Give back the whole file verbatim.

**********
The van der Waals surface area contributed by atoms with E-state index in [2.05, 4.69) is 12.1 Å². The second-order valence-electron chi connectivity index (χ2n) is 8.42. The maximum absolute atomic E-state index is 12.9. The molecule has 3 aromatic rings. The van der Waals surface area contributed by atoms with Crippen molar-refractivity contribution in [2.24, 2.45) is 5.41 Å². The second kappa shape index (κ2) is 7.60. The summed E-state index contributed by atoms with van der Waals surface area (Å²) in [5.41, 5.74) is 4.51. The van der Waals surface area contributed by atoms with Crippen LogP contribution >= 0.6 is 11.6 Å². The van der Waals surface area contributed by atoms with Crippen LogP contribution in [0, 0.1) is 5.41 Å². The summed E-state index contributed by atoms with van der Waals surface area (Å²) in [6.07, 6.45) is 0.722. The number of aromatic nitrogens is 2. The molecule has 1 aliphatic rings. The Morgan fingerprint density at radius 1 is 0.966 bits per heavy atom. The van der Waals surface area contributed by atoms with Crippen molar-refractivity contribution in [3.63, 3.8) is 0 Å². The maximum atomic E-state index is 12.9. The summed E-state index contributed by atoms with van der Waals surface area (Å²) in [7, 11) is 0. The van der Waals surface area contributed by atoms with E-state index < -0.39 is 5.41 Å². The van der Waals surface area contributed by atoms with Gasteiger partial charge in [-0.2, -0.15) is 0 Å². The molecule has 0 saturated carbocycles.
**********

The van der Waals surface area contributed by atoms with E-state index in [2.05, 4.69) is 12.1 Å². The second-order valence-electron chi connectivity index (χ2n) is 8.42. The maximum absolute atomic E-state index is 12.9. The molecule has 3 aromatic rings. The van der Waals surface area contributed by atoms with Crippen molar-refractivity contribution in [2.24, 2.45) is 5.41 Å². The second kappa shape index (κ2) is 7.60. The summed E-state index contributed by atoms with van der Waals surface area (Å²) in [5.41, 5.74) is 4.51. The van der Waals surface area contributed by atoms with Crippen LogP contribution >= 0.6 is 11.6 Å². The van der Waals surface area contributed by atoms with Crippen LogP contribution in [0, 0.1) is 5.41 Å². The summed E-state index contributed by atoms with van der Waals surface area (Å²) in [6.07, 6.45) is 0.722. The number of aromatic nitrogens is 2. The molecule has 1 aliphatic rings. The Morgan fingerprint density at radius 1 is 0.966 bits per heavy atom. The van der Waals surface area contributed by atoms with Crippen molar-refractivity contribution in [3.63, 3.8) is 0 Å². The maximum atomic E-state index is 12.9. The summed E-state index contributed by atoms with van der Waals surface area (Å²) in [7, 11) is 0. The van der Waals surface area contributed by atoms with E-state index < -0.39 is 5.41 Å². The van der Waals surface area contributed by atoms with Gasteiger partial charge in [-0.2, -0.15) is 0 Å². The molecule has 0 saturated carbocycles.